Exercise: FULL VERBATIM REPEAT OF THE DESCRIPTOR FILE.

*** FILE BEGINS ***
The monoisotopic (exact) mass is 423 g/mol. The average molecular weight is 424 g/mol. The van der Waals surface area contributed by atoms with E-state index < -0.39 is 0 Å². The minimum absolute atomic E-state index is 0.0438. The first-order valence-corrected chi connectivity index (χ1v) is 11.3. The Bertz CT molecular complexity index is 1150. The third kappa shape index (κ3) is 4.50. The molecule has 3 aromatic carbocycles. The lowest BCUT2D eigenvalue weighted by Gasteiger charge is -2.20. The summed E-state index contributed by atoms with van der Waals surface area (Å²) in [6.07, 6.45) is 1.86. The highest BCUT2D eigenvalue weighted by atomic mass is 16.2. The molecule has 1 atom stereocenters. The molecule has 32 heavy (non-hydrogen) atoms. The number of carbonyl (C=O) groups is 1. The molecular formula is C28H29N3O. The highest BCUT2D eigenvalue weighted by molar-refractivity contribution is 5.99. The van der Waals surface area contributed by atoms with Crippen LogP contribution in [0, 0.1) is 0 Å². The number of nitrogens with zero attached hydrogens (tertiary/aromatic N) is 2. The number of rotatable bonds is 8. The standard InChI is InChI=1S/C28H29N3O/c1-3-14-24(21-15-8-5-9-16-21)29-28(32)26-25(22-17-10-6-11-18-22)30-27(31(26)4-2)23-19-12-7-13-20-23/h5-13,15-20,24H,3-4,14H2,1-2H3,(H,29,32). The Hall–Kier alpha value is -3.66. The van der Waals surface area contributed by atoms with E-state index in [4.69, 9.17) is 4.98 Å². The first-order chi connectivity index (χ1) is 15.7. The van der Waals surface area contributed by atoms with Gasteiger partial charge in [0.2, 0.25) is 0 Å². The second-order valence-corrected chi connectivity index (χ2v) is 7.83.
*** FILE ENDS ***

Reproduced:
The monoisotopic (exact) mass is 423 g/mol. The average molecular weight is 424 g/mol. The van der Waals surface area contributed by atoms with E-state index < -0.39 is 0 Å². The minimum absolute atomic E-state index is 0.0438. The first-order valence-corrected chi connectivity index (χ1v) is 11.3. The Bertz CT molecular complexity index is 1150. The third kappa shape index (κ3) is 4.50. The molecule has 3 aromatic carbocycles. The lowest BCUT2D eigenvalue weighted by Gasteiger charge is -2.20. The summed E-state index contributed by atoms with van der Waals surface area (Å²) in [6.07, 6.45) is 1.86. The highest BCUT2D eigenvalue weighted by atomic mass is 16.2. The molecule has 1 atom stereocenters. The molecule has 32 heavy (non-hydrogen) atoms. The number of carbonyl (C=O) groups is 1. The molecular formula is C28H29N3O. The highest BCUT2D eigenvalue weighted by molar-refractivity contribution is 5.99. The van der Waals surface area contributed by atoms with Crippen LogP contribution in [0, 0.1) is 0 Å². The number of nitrogens with zero attached hydrogens (tertiary/aromatic N) is 2. The number of rotatable bonds is 8. The standard InChI is InChI=1S/C28H29N3O/c1-3-14-24(21-15-8-5-9-16-21)29-28(32)26-25(22-17-10-6-11-18-22)30-27(31(26)4-2)23-19-12-7-13-20-23/h5-13,15-20,24H,3-4,14H2,1-2H3,(H,29,32). The Hall–Kier alpha value is -3.66. The van der Waals surface area contributed by atoms with E-state index in [4.69, 9.17) is 4.98 Å². The first-order chi connectivity index (χ1) is 15.7. The van der Waals surface area contributed by atoms with Gasteiger partial charge in [0.2, 0.25) is 0 Å². The second-order valence-corrected chi connectivity index (χ2v) is 7.83.